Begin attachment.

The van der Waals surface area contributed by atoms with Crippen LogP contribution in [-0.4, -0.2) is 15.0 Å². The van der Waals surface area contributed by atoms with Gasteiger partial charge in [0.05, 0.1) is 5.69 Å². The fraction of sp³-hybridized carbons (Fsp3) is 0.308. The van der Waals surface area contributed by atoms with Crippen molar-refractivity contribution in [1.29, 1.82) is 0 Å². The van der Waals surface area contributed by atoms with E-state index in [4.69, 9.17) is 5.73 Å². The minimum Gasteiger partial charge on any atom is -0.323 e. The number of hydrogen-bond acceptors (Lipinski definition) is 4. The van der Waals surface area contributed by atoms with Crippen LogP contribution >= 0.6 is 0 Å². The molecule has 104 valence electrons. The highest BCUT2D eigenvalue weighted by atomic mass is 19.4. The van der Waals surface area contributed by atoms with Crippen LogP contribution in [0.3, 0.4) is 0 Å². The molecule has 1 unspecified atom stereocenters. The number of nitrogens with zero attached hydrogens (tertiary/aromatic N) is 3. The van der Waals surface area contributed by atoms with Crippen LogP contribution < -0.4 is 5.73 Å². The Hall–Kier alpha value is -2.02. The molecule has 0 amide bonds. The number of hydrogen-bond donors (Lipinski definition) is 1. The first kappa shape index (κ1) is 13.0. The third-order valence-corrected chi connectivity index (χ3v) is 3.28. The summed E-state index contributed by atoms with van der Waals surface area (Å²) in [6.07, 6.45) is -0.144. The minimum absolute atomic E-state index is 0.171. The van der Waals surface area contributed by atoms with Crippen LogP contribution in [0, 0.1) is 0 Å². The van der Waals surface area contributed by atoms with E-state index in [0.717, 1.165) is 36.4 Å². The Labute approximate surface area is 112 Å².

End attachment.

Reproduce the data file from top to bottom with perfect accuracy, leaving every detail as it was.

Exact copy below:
The van der Waals surface area contributed by atoms with Crippen LogP contribution in [-0.4, -0.2) is 15.0 Å². The van der Waals surface area contributed by atoms with Gasteiger partial charge in [0.05, 0.1) is 5.69 Å². The fraction of sp³-hybridized carbons (Fsp3) is 0.308. The van der Waals surface area contributed by atoms with Crippen molar-refractivity contribution in [1.29, 1.82) is 0 Å². The van der Waals surface area contributed by atoms with E-state index in [4.69, 9.17) is 5.73 Å². The minimum Gasteiger partial charge on any atom is -0.323 e. The number of hydrogen-bond acceptors (Lipinski definition) is 4. The van der Waals surface area contributed by atoms with Crippen LogP contribution >= 0.6 is 0 Å². The molecule has 104 valence electrons. The highest BCUT2D eigenvalue weighted by atomic mass is 19.4. The van der Waals surface area contributed by atoms with Crippen LogP contribution in [0.3, 0.4) is 0 Å². The molecule has 1 unspecified atom stereocenters. The number of nitrogens with zero attached hydrogens (tertiary/aromatic N) is 3. The van der Waals surface area contributed by atoms with Crippen LogP contribution < -0.4 is 5.73 Å². The Hall–Kier alpha value is -2.02. The molecule has 0 amide bonds. The number of hydrogen-bond donors (Lipinski definition) is 1. The first kappa shape index (κ1) is 13.0. The third-order valence-corrected chi connectivity index (χ3v) is 3.28. The summed E-state index contributed by atoms with van der Waals surface area (Å²) in [6.07, 6.45) is -0.144. The minimum absolute atomic E-state index is 0.171. The van der Waals surface area contributed by atoms with Crippen LogP contribution in [0, 0.1) is 0 Å². The van der Waals surface area contributed by atoms with E-state index in [0.717, 1.165) is 36.4 Å². The Labute approximate surface area is 112 Å².